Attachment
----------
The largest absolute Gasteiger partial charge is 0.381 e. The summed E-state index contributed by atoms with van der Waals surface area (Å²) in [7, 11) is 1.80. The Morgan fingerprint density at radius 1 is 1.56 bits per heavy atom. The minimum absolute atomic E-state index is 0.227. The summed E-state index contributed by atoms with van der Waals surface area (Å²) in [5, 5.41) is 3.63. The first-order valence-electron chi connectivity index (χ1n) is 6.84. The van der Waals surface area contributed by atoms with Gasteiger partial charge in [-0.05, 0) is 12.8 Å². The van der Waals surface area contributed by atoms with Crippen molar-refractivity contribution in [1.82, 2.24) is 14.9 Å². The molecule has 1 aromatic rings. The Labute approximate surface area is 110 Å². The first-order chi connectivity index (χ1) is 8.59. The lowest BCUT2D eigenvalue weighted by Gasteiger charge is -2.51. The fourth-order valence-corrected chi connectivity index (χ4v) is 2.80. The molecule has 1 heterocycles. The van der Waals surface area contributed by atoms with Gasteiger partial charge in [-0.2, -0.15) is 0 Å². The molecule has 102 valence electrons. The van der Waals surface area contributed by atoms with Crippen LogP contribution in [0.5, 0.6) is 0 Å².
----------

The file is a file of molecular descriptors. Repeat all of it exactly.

The largest absolute Gasteiger partial charge is 0.381 e. The summed E-state index contributed by atoms with van der Waals surface area (Å²) in [7, 11) is 1.80. The Morgan fingerprint density at radius 1 is 1.56 bits per heavy atom. The minimum absolute atomic E-state index is 0.227. The summed E-state index contributed by atoms with van der Waals surface area (Å²) in [5, 5.41) is 3.63. The first-order valence-electron chi connectivity index (χ1n) is 6.84. The van der Waals surface area contributed by atoms with Gasteiger partial charge in [-0.05, 0) is 12.8 Å². The van der Waals surface area contributed by atoms with Crippen molar-refractivity contribution in [1.82, 2.24) is 14.9 Å². The molecule has 1 aromatic rings. The Labute approximate surface area is 110 Å². The first-order chi connectivity index (χ1) is 8.59. The lowest BCUT2D eigenvalue weighted by Gasteiger charge is -2.51. The fourth-order valence-corrected chi connectivity index (χ4v) is 2.80. The molecule has 1 heterocycles. The van der Waals surface area contributed by atoms with Gasteiger partial charge in [-0.2, -0.15) is 0 Å². The molecule has 102 valence electrons. The van der Waals surface area contributed by atoms with Crippen LogP contribution in [0.5, 0.6) is 0 Å².